Benefiting from businesses letting employees work remotely because of the pandemic, cloud security startup Netskope has more than doubled its valuation since its previous funding round.
Founded in 2012, the company announced Friday that it had raised $300 million at a $7.5 billion valuation, up from the nearly $3 billion at which investors valued Netskope in February 2020.
Existing investor ICONIQ Growth led the latest round, joined by Lightspeed Venture Partners, Accel, Sequoia Capital Global Equities, Base Partners, Sapphire Ventures, and Geodesic Capital.
“Some of what I would call the more stodgy, large verticals who were stuck in their old ways accelerated and said…‘Wait, we need to transform not in four years, but now,’” Sanjay Beri, cofounder and CEO of Netskope, said about its growth over the past year.
Netskope’s top two customer segments for its products, which offer secure access to apps, data, and the Internet for workforces, are the financial services and health care industries. During the pandemic, Beri recalls having to rapidly move companies with thousands of workers online in just three weeks. And while some industries that use Netskope suffered from the economic fallout of the pandemic, the cybersecurity company’s business grew overall.
Beri declined to disclose revenue or exact growth rates, but he did say that sales grew “well above” 50% over the past year and that Netskope is used by roughly 30 of the Fortune 100.
Netskope’s new funding and valuation comes at a time when investors have been pouring record amounts of money into cybersecurity startups. Venture capital dollars flowing to the space rose to $12.5 billion in the first half of this year, according to CB Insights, exceeding the amount raised in all of 2020. A recent high-profile hacking of meat producer JBS and a separate one of the country’s largest oil pipeline, Colonial Pipeline, have only emphasized the need for more cybersecurity protection for all businesses.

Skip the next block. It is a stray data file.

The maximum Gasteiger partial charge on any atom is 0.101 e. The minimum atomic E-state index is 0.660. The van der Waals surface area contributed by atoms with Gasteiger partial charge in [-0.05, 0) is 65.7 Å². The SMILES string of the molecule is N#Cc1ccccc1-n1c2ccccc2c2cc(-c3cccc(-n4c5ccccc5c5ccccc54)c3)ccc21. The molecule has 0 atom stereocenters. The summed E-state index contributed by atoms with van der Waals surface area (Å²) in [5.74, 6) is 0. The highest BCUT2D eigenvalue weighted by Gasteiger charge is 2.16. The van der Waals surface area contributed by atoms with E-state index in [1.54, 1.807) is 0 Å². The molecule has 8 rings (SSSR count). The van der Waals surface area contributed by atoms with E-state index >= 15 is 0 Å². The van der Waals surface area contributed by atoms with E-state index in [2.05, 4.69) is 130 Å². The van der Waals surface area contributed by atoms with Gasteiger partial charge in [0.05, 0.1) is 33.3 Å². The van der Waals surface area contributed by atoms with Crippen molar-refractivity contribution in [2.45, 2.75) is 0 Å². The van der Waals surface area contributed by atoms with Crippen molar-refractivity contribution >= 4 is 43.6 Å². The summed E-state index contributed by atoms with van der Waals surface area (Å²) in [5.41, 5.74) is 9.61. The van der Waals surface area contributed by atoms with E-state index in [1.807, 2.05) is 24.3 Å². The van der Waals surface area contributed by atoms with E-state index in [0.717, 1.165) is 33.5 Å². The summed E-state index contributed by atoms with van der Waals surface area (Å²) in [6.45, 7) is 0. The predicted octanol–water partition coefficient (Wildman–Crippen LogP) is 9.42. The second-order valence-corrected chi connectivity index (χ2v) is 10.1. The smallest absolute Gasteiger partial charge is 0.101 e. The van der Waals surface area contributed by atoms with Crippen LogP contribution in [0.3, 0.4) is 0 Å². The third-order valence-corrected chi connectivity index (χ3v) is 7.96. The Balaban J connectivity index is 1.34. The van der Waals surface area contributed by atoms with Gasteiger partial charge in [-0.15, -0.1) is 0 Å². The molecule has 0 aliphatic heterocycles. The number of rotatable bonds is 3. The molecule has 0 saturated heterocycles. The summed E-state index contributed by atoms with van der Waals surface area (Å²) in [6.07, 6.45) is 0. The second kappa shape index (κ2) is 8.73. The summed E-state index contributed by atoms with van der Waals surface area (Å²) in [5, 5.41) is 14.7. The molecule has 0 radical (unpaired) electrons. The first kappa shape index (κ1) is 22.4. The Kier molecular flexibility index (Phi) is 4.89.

For ICONIQ Capital partner Ben Bernstein, the logic behind the investment is that companies are increasingly moving their operations onto the cloud. The pandemic, meanwhile, has increased remote work, strengthening the need for security and data protection of the sort provided by Netskope.
Still, a rising cybersecurity tide lifts all boats, which raises questions as to how the company plans to compete against rivals such as Zscaler or McAfee, or vie for dollars against businesses with less overlap, but that also focus on digital security like SentinelOne. Bernstein says he believes that there’s room for many players, especially if they have different approaches to cybersecurity. “If you are a chief information security officer, it’s like an onion. You always put in multiple layers of protection,” he says.
Currently unprofitable, Netskope plans to expand quickly with its new money. While the company has made acquisitions in the past, Beri notes that he favors organic growth—though he says he’s open to future acquisitions for talent or tech. The company also plans to hire, to reach a headcount of nearly 1,700 by the end of the year, versus 1,400 today.
“For us, this is grab land, grab market share,” says Beri. “There’s such a big opportunity we’re not going to shortchange ourselves.”
The latest funding, a Series H, means Netskope is running short of letters it can use to denote further private financing rounds. Joking aside, Beri says this is likely his company’s final funding before an initial public offering. When Netskope plans to go public, however, remains unclear. While it seems like a good time for cybersecurity companies to IPO—shares of CrowdStrike are up 131% in the past year while Zscaler stock has increased 86%—Beri appears to be in no hurry.
“I think we can say this will be our last really private round,” says Beri. “The reality is, could we be public now? Yes. But we don’t have a set timeline.”
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